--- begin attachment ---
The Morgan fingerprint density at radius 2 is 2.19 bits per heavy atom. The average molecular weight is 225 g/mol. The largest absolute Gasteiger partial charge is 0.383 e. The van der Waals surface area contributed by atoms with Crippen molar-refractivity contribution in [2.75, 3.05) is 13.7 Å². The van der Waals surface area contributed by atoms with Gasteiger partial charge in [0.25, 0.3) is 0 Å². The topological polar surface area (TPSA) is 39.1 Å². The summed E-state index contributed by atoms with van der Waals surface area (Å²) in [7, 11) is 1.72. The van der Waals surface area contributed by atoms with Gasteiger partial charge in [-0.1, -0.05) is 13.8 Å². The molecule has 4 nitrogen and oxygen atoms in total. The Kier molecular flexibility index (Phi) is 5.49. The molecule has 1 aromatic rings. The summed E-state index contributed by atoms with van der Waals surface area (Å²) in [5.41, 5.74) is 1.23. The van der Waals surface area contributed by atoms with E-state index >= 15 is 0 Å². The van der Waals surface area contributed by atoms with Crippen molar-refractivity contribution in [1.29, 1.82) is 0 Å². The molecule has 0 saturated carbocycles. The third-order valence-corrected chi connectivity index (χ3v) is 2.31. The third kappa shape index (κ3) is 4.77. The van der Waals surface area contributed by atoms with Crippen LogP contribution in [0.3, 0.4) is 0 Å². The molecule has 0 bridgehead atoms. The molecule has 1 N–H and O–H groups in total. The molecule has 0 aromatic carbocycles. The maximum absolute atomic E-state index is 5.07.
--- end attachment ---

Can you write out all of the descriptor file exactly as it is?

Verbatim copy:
The Morgan fingerprint density at radius 2 is 2.19 bits per heavy atom. The average molecular weight is 225 g/mol. The largest absolute Gasteiger partial charge is 0.383 e. The van der Waals surface area contributed by atoms with Crippen molar-refractivity contribution in [2.75, 3.05) is 13.7 Å². The van der Waals surface area contributed by atoms with Gasteiger partial charge in [0.25, 0.3) is 0 Å². The topological polar surface area (TPSA) is 39.1 Å². The summed E-state index contributed by atoms with van der Waals surface area (Å²) in [7, 11) is 1.72. The van der Waals surface area contributed by atoms with Gasteiger partial charge in [-0.1, -0.05) is 13.8 Å². The molecule has 4 nitrogen and oxygen atoms in total. The Kier molecular flexibility index (Phi) is 5.49. The molecule has 1 aromatic rings. The summed E-state index contributed by atoms with van der Waals surface area (Å²) in [5.41, 5.74) is 1.23. The van der Waals surface area contributed by atoms with E-state index >= 15 is 0 Å². The van der Waals surface area contributed by atoms with Crippen molar-refractivity contribution in [1.29, 1.82) is 0 Å². The molecule has 0 saturated carbocycles. The third-order valence-corrected chi connectivity index (χ3v) is 2.31. The third kappa shape index (κ3) is 4.77. The van der Waals surface area contributed by atoms with Crippen LogP contribution in [0.3, 0.4) is 0 Å². The molecule has 0 bridgehead atoms. The molecule has 1 N–H and O–H groups in total. The molecule has 0 aromatic carbocycles. The maximum absolute atomic E-state index is 5.07.